Public water supplies can have their problems, but try the fun thought experiment of being the person to propose laying pipes to every home in a city. Do you think that was an easy sell? Did it look practical? Do you suppose there were some people who said it wouldn't work and would be too expensive?

Do big solutions to big problems ever look practical before they're in place?

But it's also a remarkably efficient system to clean out all at once; I can imagine the majority of the world--which doesn't have the routine of clean municipal or well water--reading this and saying, "So what? Three weeks of bottled water? And the problem would be ....what?"
I'm not saying that three weeks of bottled water isn't a pain in the neck, if you're used to turning on the faucet. But, shucks, most of the world would be thrilled to trade places, and thrilled to be only three weeks away from clean tap water. AnnieRN, apparently feeling rather Pollyanna-ish today...:)

Annie, Mark: If you note at the beginning of the post, I recognize that provision of clean water is perhaps the single most important public health advance of the late nineteenth and early twentieth century. The way the post should be read is that it is so important that more should be invested in maintaining it. It should not be taken for granted, because the very feature that makes it so valuable, the ability to distribute a health giving resource to everyone, is also the one that can make it dangerous, the ability to distribute poisons to everyone. You are on the end of a long lever and you shouldn't screw it up.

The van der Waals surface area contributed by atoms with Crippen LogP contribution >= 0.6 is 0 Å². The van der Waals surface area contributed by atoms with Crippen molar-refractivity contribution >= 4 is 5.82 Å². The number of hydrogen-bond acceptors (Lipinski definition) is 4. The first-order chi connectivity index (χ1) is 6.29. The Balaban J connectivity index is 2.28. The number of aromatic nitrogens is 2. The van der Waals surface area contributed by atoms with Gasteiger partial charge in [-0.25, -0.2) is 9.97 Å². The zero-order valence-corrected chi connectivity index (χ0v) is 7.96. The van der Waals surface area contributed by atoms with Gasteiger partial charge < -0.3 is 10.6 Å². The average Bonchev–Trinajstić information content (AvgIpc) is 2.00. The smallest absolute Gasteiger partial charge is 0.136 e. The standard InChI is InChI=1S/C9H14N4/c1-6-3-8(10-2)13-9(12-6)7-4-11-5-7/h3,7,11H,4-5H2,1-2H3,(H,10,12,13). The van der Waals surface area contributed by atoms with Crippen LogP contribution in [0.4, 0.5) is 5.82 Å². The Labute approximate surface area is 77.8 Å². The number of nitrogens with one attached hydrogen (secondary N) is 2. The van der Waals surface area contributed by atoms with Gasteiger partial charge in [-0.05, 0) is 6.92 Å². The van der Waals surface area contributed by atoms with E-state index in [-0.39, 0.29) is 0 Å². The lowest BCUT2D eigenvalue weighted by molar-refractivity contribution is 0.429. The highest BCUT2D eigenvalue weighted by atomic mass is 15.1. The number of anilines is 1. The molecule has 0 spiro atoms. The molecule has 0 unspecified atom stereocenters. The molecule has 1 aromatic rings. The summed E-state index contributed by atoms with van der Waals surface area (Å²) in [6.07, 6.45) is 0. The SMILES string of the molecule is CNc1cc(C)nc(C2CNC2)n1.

Absolutely, and I wasn't trying to be flippant or to minimize the problem. I was a young child in the "PBB zone" in northern Michigan when some yahoo decided that pouring a bag or two of polybrominated fire-retardent into animal feed "won't hurt the damn cows" (exact quote), so I completely understand your point about the long lever and how it can cause problems for an entire population at once. But, my point was that while salmonella is a terrible condition to have introduced into any size population's water system, it is fixable--and relatively easily--and needs to be taken into context for what the rest of the world has to deal with. I remember returning from a third-world country sick for months with dysentery from their water, and have had friends in similar situations. (It was so unremarkable for people in that country, that they expected that when they went out for dinner and drank the water, they knew that they would be sick as a result, but went out for dinner anyway.) My point was only that we are fortunate to have such consistently dependable water supplies--serving approximately 300 million people--that a salmonella outbreak actually makes it into the news when it happens. Nothing more than that, and I didn't mean to minimize your point. AnnieRN